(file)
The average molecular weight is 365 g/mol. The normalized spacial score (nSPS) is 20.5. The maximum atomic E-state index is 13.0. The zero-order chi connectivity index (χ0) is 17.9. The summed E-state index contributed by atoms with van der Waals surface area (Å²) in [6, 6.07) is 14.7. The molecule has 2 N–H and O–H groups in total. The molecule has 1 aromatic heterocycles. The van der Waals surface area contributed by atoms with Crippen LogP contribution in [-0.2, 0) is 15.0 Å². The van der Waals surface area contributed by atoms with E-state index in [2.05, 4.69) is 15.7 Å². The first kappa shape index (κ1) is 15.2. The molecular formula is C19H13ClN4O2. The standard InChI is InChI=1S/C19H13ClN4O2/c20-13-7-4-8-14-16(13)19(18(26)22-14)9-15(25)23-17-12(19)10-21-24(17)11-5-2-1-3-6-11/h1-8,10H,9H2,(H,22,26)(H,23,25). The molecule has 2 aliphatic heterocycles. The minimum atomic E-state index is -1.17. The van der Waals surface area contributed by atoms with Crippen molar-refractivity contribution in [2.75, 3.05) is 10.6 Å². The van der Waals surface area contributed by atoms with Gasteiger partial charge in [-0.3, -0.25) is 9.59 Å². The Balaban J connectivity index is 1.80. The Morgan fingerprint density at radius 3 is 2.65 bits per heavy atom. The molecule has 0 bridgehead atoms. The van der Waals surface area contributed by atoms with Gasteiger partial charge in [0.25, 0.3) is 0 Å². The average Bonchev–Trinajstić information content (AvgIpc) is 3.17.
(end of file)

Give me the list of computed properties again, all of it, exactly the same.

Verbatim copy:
The average molecular weight is 365 g/mol. The normalized spacial score (nSPS) is 20.5. The maximum atomic E-state index is 13.0. The zero-order chi connectivity index (χ0) is 17.9. The summed E-state index contributed by atoms with van der Waals surface area (Å²) in [6, 6.07) is 14.7. The molecule has 2 N–H and O–H groups in total. The molecule has 1 aromatic heterocycles. The van der Waals surface area contributed by atoms with Crippen LogP contribution in [-0.2, 0) is 15.0 Å². The van der Waals surface area contributed by atoms with E-state index in [2.05, 4.69) is 15.7 Å². The first kappa shape index (κ1) is 15.2. The molecular formula is C19H13ClN4O2. The standard InChI is InChI=1S/C19H13ClN4O2/c20-13-7-4-8-14-16(13)19(18(26)22-14)9-15(25)23-17-12(19)10-21-24(17)11-5-2-1-3-6-11/h1-8,10H,9H2,(H,22,26)(H,23,25). The molecule has 2 aliphatic heterocycles. The minimum atomic E-state index is -1.17. The van der Waals surface area contributed by atoms with Crippen molar-refractivity contribution in [2.75, 3.05) is 10.6 Å². The van der Waals surface area contributed by atoms with Gasteiger partial charge in [-0.3, -0.25) is 9.59 Å². The Balaban J connectivity index is 1.80. The Morgan fingerprint density at radius 3 is 2.65 bits per heavy atom. The molecule has 0 bridgehead atoms. The van der Waals surface area contributed by atoms with Gasteiger partial charge in [0.25, 0.3) is 0 Å². The average Bonchev–Trinajstić information content (AvgIpc) is 3.17.